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RE: IE's AND EVERYONE ELSE'S object implementation problems (was RE: Baby Steps or Backwards Steps?)

From: Chris Wilson <Chris.Wilson@microsoft.com>
Date: Tue, 21 Aug 2007 08:59:38 -0700
To: Robert Burns <rob@robburns.com>, HTML Working Group <public-html@w3.org>, "wai-xtech@w3.org" <wai-xtech@w3.org>
CC: Sander Tekelenburg <st@isoc.nl>, "Gregory J. Rosmaita" <oedipus@hicom.net>
Message-ID: <5C276AFCCD083E4F94BD5C2DA883F05A27F7912016@tk5-exmlt-w600.wingroup.windeploy.ntdev.microsoft.com>

Robert Burns [mailto:rob@robburns.com] wrote:
>What I've found is this:
>  * IE7 (7.0.5730.11): Fails every test. ... (sorry Chris).

I didn't ask because I wanted a particular answer, I asked because I wanted to understand the problems as you see them.

>It presents the fallback content for every image, video and
>audio file

Actually, no it's not (notice the fallback text isn't there) - and on purpose.  The #1 problem as I see it for IE's <object> support today is that IE does not pull out an intrinsic size from the object data.  We _ARE_ displaying the objects - we are displaying them with a size of 0x0.  Yeah.  I'm not defending this, just stating.

The #2 problem is that images we know how to natively handle - JPG and GIF, at least, but I think PNG too - are handled by IE's native JPG display by basically embedding an IFRAME in place of the OBJECT (this isn't really what's happening, but functionally it's an appropriate way to think of it.  This means we get a small default padding (cf navigating to a large JPEG file - there's padding), and scrollbars if you overflow.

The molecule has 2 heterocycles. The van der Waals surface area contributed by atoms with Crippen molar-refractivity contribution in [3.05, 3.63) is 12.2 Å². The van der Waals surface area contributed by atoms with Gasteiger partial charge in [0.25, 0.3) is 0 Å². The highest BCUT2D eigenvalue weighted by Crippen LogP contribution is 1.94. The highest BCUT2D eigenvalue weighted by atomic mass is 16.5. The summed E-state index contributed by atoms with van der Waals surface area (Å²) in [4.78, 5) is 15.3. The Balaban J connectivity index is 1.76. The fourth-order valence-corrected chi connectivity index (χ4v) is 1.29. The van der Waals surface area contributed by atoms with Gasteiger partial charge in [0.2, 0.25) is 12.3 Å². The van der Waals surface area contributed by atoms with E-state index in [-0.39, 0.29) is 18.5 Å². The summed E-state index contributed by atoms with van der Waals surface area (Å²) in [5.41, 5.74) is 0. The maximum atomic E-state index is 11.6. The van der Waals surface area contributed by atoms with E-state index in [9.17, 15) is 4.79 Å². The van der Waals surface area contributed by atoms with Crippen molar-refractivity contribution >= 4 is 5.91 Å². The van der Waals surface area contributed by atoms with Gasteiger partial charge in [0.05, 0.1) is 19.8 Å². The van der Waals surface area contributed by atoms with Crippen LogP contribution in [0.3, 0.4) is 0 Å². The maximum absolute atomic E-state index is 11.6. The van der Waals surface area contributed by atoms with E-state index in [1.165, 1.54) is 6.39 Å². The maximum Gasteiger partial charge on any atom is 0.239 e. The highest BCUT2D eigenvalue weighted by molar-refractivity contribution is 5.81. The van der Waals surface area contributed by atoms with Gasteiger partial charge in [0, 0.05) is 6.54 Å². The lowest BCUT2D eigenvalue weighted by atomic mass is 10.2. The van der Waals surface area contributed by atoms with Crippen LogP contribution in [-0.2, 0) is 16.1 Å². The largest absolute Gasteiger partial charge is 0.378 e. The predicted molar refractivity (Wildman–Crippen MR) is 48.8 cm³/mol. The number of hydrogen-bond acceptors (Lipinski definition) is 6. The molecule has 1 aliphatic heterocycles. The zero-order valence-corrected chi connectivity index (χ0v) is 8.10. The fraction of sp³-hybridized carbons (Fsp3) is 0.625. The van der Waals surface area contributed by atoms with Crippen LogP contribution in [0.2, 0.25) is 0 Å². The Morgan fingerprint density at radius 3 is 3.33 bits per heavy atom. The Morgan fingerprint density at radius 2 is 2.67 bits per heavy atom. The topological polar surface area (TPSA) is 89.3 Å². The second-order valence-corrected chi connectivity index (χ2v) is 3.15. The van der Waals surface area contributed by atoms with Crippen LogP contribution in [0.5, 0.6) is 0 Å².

Both of these are solvable, of course.

>This could be due to the video formats I chose, but since the images
>were not handled either I doubt it. I would imagine that anyone with
>a recent QuickTime/iTunes installed on Windows should be able to
>handle this content.

Only if QuickTime installs itself as an ActiveX control that handles that media type.  I think it does, but I'm not sure.  I would not recommend 3GP or QuickTime as a trial test, because it relies on a non-default install - I would recommend .MPG.  Old, no-interframe-compression MPG.  Even Windows Media format would be a better choice, since Mac OS X at least comes with Flip4Mac installed, but I would stick with MPG.

Thanks for digging in to this.

-Chris
Received on Tuesday, 21 August 2007 15:59:54 UTC

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